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PROCUREMENT - Bid Protests - GAO procedures - GAO decisions - Reconsideration PROCUREMENT - Bid Protests - GAO authority DIGEST: Prior decision dismissing protest for lack of jurisdiction is affirmed where protest does not involve the procurement of property or services within the scope of the bid protest provisions of the Competition in Contracting Act of 1984. All agency costs for the naturalist program were to be reimbursed by the awardee. Provide that the Comptroller General shall decide a protest concerning an alleged violation of a procurement statute or regulation if the protest is filed in accordance with the bid protest provisions of CICA. 31 U.S.C. Is not a procurement of property or services within the meaning of CICA.

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B-238347.2, Jun 14, 1990, 90-1 CPD 560

PROCUREMENT - Bid Protests - GAO procedures - GAO decisions - Reconsideration PROCUREMENT - Bid Protests - GAO authority DIGEST: Prior decision dismissing protest for lack of jurisdiction is affirmed where protest does not involve the procurement of property or services within the scope of the bid protest provisions of the Competition in Contracting Act of 1984.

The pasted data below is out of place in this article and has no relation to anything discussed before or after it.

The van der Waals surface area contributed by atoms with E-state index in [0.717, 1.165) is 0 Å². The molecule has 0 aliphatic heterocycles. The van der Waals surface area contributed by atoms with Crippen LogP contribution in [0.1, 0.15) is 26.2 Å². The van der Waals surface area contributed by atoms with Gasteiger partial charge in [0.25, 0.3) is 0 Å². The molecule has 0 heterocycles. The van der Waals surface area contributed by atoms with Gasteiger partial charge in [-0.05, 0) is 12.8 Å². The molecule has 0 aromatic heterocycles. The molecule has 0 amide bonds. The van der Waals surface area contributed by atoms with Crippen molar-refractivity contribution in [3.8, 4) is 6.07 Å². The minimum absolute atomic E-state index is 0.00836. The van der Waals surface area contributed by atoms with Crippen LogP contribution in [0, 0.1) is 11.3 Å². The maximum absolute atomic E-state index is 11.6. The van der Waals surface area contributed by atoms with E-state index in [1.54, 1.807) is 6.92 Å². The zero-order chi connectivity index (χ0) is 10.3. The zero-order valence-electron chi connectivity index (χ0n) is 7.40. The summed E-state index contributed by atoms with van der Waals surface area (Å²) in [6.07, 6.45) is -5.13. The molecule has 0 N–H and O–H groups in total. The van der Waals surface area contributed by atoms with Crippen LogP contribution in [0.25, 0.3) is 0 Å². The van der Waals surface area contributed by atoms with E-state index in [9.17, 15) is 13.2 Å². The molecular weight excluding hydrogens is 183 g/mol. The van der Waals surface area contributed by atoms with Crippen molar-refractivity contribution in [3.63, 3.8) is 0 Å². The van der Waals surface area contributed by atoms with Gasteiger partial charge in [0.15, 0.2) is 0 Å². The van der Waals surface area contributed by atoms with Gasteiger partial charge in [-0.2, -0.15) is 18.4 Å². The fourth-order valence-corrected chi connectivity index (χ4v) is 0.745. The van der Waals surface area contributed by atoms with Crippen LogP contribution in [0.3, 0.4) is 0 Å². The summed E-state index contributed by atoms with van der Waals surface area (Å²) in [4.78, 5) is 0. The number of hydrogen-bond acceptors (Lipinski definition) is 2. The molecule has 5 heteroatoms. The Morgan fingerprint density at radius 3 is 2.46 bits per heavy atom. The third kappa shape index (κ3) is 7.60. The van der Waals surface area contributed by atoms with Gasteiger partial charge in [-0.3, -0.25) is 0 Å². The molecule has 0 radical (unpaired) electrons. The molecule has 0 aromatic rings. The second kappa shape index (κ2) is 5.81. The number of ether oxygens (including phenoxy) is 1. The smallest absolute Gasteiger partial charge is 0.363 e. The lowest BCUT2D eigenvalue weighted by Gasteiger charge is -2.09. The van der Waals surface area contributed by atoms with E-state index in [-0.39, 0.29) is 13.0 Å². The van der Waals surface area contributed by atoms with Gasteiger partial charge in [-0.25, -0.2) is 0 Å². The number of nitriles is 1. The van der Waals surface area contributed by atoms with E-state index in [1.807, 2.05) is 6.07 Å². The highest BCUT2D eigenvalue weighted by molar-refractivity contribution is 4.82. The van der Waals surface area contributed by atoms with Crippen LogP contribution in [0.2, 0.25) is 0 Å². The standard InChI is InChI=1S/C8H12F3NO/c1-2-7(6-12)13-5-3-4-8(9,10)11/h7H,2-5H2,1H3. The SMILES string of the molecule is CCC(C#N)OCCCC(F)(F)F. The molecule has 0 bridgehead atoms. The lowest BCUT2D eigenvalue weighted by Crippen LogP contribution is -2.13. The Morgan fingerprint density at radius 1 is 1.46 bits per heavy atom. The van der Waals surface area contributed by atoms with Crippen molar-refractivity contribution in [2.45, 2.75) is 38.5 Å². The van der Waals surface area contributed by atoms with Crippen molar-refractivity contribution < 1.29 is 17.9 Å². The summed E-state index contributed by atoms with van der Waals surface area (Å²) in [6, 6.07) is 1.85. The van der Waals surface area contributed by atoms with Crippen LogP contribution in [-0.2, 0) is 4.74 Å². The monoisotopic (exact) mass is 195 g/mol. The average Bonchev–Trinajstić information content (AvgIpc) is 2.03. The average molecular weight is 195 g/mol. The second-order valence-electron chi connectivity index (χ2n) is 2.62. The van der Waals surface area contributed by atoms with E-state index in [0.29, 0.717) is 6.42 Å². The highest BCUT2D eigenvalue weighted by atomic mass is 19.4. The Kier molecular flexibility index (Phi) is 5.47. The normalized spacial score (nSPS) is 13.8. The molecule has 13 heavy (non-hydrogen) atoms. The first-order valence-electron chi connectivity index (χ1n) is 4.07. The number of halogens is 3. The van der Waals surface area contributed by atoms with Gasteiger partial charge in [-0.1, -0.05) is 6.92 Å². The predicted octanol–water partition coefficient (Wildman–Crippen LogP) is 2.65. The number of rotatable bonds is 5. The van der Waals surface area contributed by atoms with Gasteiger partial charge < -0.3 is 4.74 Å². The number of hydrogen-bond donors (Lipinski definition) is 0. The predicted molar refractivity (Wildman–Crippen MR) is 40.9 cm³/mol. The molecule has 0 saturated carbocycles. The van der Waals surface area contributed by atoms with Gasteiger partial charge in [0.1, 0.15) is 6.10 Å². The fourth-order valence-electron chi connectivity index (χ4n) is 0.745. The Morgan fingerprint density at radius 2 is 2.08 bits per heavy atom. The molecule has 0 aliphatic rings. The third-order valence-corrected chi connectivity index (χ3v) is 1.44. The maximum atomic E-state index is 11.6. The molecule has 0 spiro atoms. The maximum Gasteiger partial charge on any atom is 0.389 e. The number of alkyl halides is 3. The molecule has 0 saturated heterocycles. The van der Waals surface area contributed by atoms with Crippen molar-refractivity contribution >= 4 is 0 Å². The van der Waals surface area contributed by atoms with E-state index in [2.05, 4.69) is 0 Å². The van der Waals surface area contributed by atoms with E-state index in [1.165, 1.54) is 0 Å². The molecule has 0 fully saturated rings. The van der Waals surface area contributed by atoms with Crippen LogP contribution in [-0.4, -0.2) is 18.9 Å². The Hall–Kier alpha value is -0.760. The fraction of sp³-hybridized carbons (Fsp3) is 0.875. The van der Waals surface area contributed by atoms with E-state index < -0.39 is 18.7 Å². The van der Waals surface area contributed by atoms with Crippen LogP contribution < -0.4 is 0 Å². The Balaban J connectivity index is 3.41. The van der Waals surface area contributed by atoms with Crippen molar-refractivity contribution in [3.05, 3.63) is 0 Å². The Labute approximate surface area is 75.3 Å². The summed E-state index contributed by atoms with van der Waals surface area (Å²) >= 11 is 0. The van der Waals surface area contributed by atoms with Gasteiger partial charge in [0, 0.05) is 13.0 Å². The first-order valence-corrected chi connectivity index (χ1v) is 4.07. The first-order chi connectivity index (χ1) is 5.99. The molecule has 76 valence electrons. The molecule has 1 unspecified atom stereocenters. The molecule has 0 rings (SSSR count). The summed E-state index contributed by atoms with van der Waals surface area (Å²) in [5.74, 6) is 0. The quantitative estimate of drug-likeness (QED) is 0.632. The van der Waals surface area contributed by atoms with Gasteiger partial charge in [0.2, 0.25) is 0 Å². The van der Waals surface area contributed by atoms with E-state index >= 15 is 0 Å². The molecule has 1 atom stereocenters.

Attorneys

Crystal Cruises, Inc.-- Request for Reconsideration:

Crystal Cruises, Inc., requests that we reconsider our decision, Crystal Cruises, Inc., B-238347, Feb. 1, 1990, 90-1 CPD Para. 141. In that decision, we dismissed for lack of jurisdiction Crystal's protest of the award to Cunard Line, Inc., of concession permits for five cruise ship entries into Glacier Bay National Park and Preserve under a prospectus issued by the National Park Service, Department of the Interior. affirm our decision.

The prospectus, issued October 11, 1989, invited firms to apply for the five nonrenewable cruise ship entry permits to be issued by the agency pursuant to 16 U.S.C. Sec. 3 (1988), authorizing the issuance of "privileges, leases and permits for the use of land" for the accommodation of park visitors. The prospectus contained technical evaluation factors (principally experience factors) and a price factor consisting of a proposed franchise fee in excess of the minimum franchise fee required. The prospectus required that the awardee, as a condition of the permit, allow for an aboard-ship presentation by a National Park Service representative of a naturalist program aimed at informing visitors about the park. Under the terms of the prospectus, all agency costs for the naturalist program were to be reimbursed by the awardee.